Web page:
Work From Home? You’re Not Alone
For the first time workers who work from home (7.9 million), or telework, exceed those who use public transportation (7.6 million) to get to work. The Census Bureau’s most recent annual Community Survey found the teleworking surpassed transit usage as the second most popular means of getting to work (the single occupant vehicle still
These findings are both good and bad news for many regions. The good news is that more and more companies are embracing the concept of teleworking and as a result, this shift in worker mode is easing congestion on regional road networks. The bad news is the impact that such a shift is having on regional transit services, which continue to see declines in ridership in the majority of metropolitan regions.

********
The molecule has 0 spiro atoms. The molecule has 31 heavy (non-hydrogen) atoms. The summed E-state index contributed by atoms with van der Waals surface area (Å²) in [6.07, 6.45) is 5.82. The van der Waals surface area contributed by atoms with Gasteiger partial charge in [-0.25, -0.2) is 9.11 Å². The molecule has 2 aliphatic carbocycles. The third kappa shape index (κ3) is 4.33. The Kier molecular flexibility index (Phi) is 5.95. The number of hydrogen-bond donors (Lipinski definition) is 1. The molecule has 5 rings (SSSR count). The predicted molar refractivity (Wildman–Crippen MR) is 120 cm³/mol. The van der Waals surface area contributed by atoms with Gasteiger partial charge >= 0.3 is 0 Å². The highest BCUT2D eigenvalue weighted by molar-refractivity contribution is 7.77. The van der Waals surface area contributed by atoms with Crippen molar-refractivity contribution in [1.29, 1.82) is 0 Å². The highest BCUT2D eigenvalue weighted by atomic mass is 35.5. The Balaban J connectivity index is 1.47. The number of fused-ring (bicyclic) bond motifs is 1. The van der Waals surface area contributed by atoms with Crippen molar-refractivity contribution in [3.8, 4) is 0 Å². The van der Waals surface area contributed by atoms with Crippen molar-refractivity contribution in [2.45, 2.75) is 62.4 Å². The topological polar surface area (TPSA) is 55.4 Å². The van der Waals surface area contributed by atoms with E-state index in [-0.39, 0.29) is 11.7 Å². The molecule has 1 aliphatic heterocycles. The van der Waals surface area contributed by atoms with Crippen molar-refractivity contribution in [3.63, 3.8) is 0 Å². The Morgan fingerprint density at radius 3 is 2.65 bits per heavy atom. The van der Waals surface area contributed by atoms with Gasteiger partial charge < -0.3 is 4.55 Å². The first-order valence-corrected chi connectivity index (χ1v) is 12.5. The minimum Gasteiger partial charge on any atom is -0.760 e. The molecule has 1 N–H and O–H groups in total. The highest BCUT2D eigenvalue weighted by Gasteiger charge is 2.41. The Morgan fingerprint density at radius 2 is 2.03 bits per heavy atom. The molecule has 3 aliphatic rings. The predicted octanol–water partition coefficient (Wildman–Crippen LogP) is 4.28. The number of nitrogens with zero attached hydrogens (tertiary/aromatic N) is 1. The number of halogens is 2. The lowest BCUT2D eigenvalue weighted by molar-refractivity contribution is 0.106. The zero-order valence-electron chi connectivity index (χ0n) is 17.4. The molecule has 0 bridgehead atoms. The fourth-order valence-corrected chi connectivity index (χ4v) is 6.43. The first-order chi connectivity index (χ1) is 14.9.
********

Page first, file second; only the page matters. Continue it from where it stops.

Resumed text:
Major metropolitan areas like New York, Boston and DC, have all seen about 3.9 percent decline in transit usage. The Washington Metropolitan Area Transit Authority (WMATA) has also seen a 10 percent decline in bus usage, even more troubling (see associated article in this edition) because bus service is often the only means of transportation for underserved communities and populations.
The percentage of workers who work from home is probably underestimated due to the fact that the Census numbers under-count those who are self-employed, most of which whom work from home. Moreover, in the DC area, teleworking has been encouraged by most federal agencies, therefore this region probably has a higher percentage of teleworkers than most metro regions. The good news, as expressed in the chart below, teleworking is on the rise. As we all know, we can’t build our way out of our regional congestion, but telework offers another very useful tool to combat lost economic opportunity due to traffic congestion.